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I have a situation where in MS Dynamics Crm it returns some objects using sealed classes and readonly properties (I can only presume using internal constructors or internal property sets). And these guys don't inherit from an interface I can use. Obviously, if I had control over this code I would have a lot more control, but because it's in the underlying MS Dynamics framework I'm a bit stuck.

The class I'd like to mock/override is called AliasedValue. The reason I want to mock it is I'm trying to simulate a call to dynamics and want to pretend I'm getting returned some Aliased Values.

So here's the scenario, I want to create a sample entity that Dynamics will return... something like this:

var new_entity = new Entity("new_entity")
    {
        Attributes = new AttributeCollection
            {
                {"new_name", "BR"},
                {"createdon", DateTime.Now.AddDays(-1).Date},
                {"new_field", "My field"},
                {"new_contact", new AliasedValue {*****} }
            }
    };

So I am referencing a "contact" entity (in real time this comes back as an AliasedValue). While testing I want to make sure my code handles certain values that might come back in this field (e.g. it knows how to deal with an aliased value, and that if no linked contact is returned it doesn't blow up, etc etc).

So if you've clicked on the link to AliasedValue you'll notice the properties are read only... so I can't set up test data...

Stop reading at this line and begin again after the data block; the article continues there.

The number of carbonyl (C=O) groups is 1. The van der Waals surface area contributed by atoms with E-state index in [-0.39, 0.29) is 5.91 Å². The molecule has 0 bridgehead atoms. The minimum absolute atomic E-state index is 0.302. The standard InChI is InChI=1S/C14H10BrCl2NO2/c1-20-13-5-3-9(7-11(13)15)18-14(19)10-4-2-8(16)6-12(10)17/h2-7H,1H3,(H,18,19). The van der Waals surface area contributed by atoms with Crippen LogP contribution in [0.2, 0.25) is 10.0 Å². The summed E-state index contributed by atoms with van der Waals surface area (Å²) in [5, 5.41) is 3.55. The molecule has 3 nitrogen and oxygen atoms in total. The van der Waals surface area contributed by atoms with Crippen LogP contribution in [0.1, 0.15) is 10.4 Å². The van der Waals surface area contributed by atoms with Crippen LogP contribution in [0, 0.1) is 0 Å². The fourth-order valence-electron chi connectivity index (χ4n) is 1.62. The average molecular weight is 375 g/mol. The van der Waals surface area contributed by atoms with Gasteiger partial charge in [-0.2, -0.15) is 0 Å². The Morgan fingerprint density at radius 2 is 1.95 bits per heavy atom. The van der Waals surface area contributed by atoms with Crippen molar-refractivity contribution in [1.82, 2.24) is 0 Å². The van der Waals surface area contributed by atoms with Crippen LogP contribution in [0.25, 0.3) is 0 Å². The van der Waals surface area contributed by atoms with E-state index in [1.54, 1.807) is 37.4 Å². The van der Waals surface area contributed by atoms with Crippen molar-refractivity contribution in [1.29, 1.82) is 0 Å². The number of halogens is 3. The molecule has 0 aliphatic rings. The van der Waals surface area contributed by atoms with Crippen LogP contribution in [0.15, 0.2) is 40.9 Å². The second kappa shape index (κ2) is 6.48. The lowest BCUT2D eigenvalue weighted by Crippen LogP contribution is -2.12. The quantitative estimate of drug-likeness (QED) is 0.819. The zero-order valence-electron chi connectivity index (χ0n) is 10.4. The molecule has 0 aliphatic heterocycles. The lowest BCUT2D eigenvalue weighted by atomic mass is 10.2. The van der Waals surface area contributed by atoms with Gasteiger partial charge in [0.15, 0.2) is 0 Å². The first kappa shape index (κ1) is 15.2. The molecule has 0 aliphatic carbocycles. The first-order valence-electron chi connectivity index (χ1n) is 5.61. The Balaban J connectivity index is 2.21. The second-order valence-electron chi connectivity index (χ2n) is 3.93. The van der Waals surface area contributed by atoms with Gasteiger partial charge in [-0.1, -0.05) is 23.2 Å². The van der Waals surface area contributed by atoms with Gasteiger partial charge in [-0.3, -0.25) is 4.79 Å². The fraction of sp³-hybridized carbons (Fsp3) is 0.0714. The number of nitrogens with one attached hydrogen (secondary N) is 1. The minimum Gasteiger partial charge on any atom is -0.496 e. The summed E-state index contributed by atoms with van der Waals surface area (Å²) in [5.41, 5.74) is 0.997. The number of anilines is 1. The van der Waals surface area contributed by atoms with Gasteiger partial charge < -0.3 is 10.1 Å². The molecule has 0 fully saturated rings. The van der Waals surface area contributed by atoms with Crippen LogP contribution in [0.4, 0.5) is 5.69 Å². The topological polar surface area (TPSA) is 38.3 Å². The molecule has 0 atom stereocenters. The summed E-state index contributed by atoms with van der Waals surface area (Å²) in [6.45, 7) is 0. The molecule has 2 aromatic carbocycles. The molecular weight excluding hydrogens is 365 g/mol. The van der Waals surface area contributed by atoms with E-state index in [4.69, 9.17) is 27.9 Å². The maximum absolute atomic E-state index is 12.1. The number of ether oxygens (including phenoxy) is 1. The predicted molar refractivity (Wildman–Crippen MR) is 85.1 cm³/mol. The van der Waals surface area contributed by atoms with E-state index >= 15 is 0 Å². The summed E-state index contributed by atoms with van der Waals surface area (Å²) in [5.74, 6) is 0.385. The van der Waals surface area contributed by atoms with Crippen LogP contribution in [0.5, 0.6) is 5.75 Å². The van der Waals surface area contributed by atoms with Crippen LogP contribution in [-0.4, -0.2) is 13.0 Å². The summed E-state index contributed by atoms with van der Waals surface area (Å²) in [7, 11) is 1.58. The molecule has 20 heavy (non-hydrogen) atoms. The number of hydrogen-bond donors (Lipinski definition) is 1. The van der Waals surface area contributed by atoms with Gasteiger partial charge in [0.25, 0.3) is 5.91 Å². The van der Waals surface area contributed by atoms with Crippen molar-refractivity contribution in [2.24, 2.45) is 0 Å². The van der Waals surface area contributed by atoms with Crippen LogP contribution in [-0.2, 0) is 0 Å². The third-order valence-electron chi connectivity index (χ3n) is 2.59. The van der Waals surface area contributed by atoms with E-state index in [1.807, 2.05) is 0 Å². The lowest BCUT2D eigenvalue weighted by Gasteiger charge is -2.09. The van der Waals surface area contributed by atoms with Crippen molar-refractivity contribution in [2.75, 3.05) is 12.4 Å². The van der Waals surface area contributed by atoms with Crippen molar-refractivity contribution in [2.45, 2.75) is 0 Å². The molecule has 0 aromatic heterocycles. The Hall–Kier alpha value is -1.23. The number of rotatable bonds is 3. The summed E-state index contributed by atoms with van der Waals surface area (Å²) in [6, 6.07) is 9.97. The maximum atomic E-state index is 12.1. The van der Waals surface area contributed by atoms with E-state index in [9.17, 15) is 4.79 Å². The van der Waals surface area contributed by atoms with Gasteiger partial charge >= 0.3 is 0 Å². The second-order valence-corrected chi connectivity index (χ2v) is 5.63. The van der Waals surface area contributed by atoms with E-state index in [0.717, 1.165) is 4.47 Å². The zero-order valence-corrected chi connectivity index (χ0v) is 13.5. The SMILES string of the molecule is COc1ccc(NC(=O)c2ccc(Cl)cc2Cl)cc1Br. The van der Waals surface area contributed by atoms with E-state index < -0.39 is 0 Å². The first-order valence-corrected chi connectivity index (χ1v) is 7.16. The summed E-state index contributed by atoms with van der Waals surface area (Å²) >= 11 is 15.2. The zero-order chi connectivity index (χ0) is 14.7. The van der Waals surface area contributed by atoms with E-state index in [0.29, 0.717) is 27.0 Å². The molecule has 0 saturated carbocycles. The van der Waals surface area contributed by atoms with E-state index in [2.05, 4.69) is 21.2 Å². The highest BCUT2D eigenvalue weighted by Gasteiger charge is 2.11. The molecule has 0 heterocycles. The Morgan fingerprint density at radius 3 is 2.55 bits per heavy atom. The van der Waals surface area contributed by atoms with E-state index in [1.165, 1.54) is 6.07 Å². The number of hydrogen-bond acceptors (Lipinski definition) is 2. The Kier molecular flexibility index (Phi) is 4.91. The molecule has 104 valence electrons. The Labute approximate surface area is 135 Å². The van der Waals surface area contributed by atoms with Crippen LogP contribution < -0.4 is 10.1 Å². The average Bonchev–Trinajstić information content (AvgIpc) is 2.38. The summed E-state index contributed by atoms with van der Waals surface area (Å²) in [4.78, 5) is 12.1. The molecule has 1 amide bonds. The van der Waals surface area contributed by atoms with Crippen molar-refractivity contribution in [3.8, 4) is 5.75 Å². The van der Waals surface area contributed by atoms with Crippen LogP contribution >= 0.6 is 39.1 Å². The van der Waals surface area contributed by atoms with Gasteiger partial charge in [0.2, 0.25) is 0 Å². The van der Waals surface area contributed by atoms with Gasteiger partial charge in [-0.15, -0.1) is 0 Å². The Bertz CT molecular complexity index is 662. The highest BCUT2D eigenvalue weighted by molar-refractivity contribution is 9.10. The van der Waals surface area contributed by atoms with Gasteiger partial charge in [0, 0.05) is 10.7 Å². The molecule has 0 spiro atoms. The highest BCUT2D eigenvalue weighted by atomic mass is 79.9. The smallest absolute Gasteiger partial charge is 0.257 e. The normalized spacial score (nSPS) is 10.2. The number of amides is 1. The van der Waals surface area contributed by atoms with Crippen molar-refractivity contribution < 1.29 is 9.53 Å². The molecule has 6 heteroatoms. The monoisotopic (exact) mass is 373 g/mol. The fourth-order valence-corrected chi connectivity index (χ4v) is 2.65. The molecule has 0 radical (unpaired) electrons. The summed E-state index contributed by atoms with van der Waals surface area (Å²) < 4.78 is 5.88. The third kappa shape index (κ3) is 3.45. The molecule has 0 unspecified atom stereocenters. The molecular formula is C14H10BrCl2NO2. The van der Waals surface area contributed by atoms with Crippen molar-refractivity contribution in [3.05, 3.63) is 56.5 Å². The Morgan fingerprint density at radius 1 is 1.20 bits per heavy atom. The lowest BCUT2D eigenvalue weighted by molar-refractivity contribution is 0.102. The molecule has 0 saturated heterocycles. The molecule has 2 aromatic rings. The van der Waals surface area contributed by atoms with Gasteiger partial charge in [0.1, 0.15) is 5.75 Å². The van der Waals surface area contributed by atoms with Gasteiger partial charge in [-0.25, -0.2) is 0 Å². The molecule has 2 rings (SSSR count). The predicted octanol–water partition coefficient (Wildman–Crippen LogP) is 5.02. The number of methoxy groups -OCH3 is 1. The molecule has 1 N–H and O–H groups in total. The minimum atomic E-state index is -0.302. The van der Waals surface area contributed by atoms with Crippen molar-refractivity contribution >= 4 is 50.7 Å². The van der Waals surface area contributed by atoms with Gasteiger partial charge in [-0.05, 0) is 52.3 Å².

Next up, I was going to create my own class and override the whole thing... but it's sealed...

And on top of this, as you probably have guessed, Moq doesn't like trying to mock a sealed class.

I've read I'll need to purchase some "better" mocking framework to do this, but I really don't want to have to fork out some extra money just to get around this 1 thing.

Anyone got a nice neat little solution for me to get around this?

Update for Clarification


A sample of how this is returned is as follows. I have a service which will be mocked to return the above object. Or what it actually returns is a collection containing the above object. So this is like so:

var service = new Mock<IOrganizationService>();
service
    .Setup(s => s.RetrieveMultiple(null))
    .Returns(new EntityCollection (new List<Entity> {new_entity}));

This is great, I can return the above entity and do what I want with it. So, after I have created the above entity and I return it via my mocked service I get the above in my "EntityCollection". And once I have my entity I access the property as follows:

var aliasedContact = (AliasedValue)new_entity.Attributes["new_contact"];

Maybe I'm being silly but I can't quite get how the answer (by Lunivore) will solve this... (adding a comment to get feedback...)

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2 Answers 2

up vote 4 down vote accepted

Abstract yourself from third-party libraries by adding an adapter class that's so simple, you could test it by inspection. Rather than extending your target class, just compose your new class over the top of it. It can have the same names of methods, the same properties, etc. (though it doesn't have to) - it just delegates to the sealed class.

If you have one class which returns your sealed class, wrap them both. So it might look like this: